With the support of his family, he directed the company from its inception, developing ever more affordable prototype designs that could be manufactured on a mass scale.

His vision is that everyone living in hot and uncomfortable climates can enjoy personal air conditioning without having to expand electricity production and power networks.

In the long-term, we can store enough solar energy to provide all the cooling we need at night and transform the lives of billions of people.

Professor Trevelyan began his career as a professor in the School of Mechanical and Chemical Engineering at The University of Western Australia: he retired from UWA after serving there since 1975.

He is a now an active member of Engineers Australia, and practices as a mechanical and mechatronics engineer developing new air conditioning technology.

His main area of research is on engineering practice and he has recently published a major book: “The Making of an Expert Engineer”.

He teaches mechanical design, sustainability, engineering practice and project management, and is well known internationally for pioneering research that resulted in sheep shearing robots (1975-1993).

Professor Trevelyan and his students produced the first industrial robot that could be remotely operated via the internet in 1994.

He was presented with the 1993 Engelberger Science and Technology Award in Tokyo in recognition of his work: this is the leading international award for robotics research.

He has twice been presented with the Japan Industrial Robot Association award for best papers at robotics conferences.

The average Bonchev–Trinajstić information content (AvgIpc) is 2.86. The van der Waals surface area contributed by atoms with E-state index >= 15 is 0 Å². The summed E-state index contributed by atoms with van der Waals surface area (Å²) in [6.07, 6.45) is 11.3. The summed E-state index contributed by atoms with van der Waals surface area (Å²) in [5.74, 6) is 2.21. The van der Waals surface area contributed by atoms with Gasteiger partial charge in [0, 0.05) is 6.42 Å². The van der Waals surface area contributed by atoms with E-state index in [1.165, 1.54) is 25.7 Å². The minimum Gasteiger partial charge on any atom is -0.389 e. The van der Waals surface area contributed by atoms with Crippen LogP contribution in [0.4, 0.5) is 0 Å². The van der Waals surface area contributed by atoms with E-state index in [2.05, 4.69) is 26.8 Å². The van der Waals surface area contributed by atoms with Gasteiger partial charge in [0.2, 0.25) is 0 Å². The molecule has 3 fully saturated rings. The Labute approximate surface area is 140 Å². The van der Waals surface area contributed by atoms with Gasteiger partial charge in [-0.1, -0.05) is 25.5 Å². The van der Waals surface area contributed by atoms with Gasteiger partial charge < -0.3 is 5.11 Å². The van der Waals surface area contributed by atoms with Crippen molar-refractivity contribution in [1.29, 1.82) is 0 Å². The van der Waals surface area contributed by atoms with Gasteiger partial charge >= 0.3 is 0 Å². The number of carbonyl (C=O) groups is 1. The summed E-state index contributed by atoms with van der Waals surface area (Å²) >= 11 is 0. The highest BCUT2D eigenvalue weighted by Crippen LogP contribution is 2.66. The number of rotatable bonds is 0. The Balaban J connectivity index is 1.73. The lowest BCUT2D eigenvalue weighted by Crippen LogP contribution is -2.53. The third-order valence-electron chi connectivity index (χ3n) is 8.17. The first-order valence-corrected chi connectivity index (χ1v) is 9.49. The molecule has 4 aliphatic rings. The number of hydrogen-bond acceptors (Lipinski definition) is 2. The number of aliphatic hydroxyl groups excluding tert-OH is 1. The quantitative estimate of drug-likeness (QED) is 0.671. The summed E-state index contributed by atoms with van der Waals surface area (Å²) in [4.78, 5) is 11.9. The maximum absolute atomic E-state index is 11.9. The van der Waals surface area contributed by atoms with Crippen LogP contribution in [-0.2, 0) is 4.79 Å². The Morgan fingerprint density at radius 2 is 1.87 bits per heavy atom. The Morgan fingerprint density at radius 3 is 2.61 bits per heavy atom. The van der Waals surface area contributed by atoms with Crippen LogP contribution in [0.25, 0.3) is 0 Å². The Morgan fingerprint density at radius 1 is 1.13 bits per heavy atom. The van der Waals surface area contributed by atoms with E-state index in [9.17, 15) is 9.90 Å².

He has also received university, national and international awards for his teaching and papers on engineering education.

From 1996 till 2002 he researched landmine clearance methods and his website is an internationally respected reference point for information on landmines. He was awarded with honorary membership of the Society of Counter Ordnance Technology in 2002 for his efforts.

The air conditioning segment is saturated by overseas brands. This Australian-owned invention by the engineering professor is set to compete internationally and with planned expansion to additional markets.

Between 2007 and 2009, the West Australian engineer, trialled the idea of a compact localised cooling solution. Through continued research, development of prototypes and subsequent modifications, Close Comfort PC9+Plus was to provide quality and convenient air conditioning affordable to all.

As a testament to robust performance, Close Comfort was successfully piloted in one of the hottest climates internationally, Pakistan and has experienced its highest temperature of 53.3°C in 2010.

Besides being able to pump out really cold air, it has low running costs, is portable at 17kg, delivers localised cooling, needs no installation, is environmentally friendly, and is a healthier alternative.

It retails for $649 via the Close Comfort website.

I'm yet to test it on really hot days as we haven't had any yet where I've had the Close Comfort with me, and I'll be updating this article or writing a new one, but thus far, this is a device I want with me this summer, and with the EvaPolar also to be by my side this summer, this summer is going to be the coolest yet!

Here's the company's video:


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Alex Zaharov-Reutt

One of Australia’s best-known technology journalists and consumer tech experts, Alex has appeared in his capacity as technology expert on all of Australia’s free-to-air and pay TV networks on all the major news and current affairs programs, on commercial and public radio, and technology, lifestyle and reality TV shows. Visit Alex at Twitter here.